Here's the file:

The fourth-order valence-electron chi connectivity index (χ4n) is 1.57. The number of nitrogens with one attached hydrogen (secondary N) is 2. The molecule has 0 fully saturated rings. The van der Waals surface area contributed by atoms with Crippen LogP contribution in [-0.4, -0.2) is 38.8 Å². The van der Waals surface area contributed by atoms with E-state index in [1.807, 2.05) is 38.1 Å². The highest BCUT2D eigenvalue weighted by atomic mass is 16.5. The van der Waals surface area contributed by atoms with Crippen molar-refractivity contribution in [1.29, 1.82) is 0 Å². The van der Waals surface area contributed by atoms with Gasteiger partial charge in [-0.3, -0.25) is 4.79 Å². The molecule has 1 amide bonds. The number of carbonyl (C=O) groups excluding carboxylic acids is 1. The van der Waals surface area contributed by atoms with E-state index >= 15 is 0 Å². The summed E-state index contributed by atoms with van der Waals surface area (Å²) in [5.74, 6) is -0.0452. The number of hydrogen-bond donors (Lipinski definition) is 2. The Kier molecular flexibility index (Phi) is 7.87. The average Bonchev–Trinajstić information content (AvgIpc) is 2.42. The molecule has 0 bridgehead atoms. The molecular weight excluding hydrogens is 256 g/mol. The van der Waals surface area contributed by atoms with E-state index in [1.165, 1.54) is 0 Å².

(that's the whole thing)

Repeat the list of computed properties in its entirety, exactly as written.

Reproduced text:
The fourth-order valence-electron chi connectivity index (χ4n) is 1.57. The number of nitrogens with one attached hydrogen (secondary N) is 2. The molecule has 0 fully saturated rings. The van der Waals surface area contributed by atoms with Crippen LogP contribution in [-0.4, -0.2) is 38.8 Å². The van der Waals surface area contributed by atoms with E-state index in [1.807, 2.05) is 38.1 Å². The highest BCUT2D eigenvalue weighted by atomic mass is 16.5. The van der Waals surface area contributed by atoms with Crippen molar-refractivity contribution in [1.29, 1.82) is 0 Å². The van der Waals surface area contributed by atoms with Gasteiger partial charge in [-0.3, -0.25) is 4.79 Å². The molecule has 1 amide bonds. The number of carbonyl (C=O) groups excluding carboxylic acids is 1. The van der Waals surface area contributed by atoms with E-state index >= 15 is 0 Å². The summed E-state index contributed by atoms with van der Waals surface area (Å²) in [5.74, 6) is -0.0452. The number of hydrogen-bond donors (Lipinski definition) is 2. The Kier molecular flexibility index (Phi) is 7.87. The average Bonchev–Trinajstić information content (AvgIpc) is 2.42. The molecule has 0 bridgehead atoms. The molecular weight excluding hydrogens is 256 g/mol. The van der Waals surface area contributed by atoms with E-state index in [1.165, 1.54) is 0 Å².